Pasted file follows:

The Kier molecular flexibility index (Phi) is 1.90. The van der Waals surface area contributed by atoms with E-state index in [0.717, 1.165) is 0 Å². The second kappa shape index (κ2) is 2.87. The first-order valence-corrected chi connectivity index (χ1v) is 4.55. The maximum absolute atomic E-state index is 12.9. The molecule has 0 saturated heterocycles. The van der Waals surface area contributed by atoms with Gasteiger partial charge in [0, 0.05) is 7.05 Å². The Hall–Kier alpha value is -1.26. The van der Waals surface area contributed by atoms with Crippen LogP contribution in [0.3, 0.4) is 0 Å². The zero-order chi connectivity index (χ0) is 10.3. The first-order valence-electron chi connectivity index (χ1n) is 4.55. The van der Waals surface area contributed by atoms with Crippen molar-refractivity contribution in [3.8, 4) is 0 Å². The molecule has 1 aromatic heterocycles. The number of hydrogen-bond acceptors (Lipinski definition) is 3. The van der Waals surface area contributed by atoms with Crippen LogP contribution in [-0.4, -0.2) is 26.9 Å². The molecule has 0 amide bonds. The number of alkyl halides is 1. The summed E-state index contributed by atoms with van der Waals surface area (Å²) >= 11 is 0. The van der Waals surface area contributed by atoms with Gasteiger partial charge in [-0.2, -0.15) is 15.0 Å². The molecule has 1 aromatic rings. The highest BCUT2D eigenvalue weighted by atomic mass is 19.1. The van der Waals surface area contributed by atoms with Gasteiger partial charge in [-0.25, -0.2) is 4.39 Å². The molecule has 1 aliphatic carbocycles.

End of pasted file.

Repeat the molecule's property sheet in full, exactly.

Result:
The Kier molecular flexibility index (Phi) is 1.90. The van der Waals surface area contributed by atoms with E-state index in [0.717, 1.165) is 0 Å². The second kappa shape index (κ2) is 2.87. The first-order valence-corrected chi connectivity index (χ1v) is 4.55. The maximum absolute atomic E-state index is 12.9. The molecule has 0 saturated heterocycles. The van der Waals surface area contributed by atoms with Gasteiger partial charge in [0, 0.05) is 7.05 Å². The Hall–Kier alpha value is -1.26. The van der Waals surface area contributed by atoms with Crippen LogP contribution in [0.3, 0.4) is 0 Å². The zero-order chi connectivity index (χ0) is 10.3. The first-order valence-electron chi connectivity index (χ1n) is 4.55. The van der Waals surface area contributed by atoms with Crippen molar-refractivity contribution in [3.8, 4) is 0 Å². The molecule has 1 aromatic heterocycles. The number of hydrogen-bond acceptors (Lipinski definition) is 3. The van der Waals surface area contributed by atoms with Crippen LogP contribution in [-0.4, -0.2) is 26.9 Å². The molecule has 0 amide bonds. The number of alkyl halides is 1. The summed E-state index contributed by atoms with van der Waals surface area (Å²) >= 11 is 0. The van der Waals surface area contributed by atoms with Gasteiger partial charge in [-0.2, -0.15) is 15.0 Å². The molecule has 1 aromatic rings. The highest BCUT2D eigenvalue weighted by atomic mass is 19.1. The van der Waals surface area contributed by atoms with Gasteiger partial charge in [-0.25, -0.2) is 4.39 Å². The molecule has 1 aliphatic carbocycles.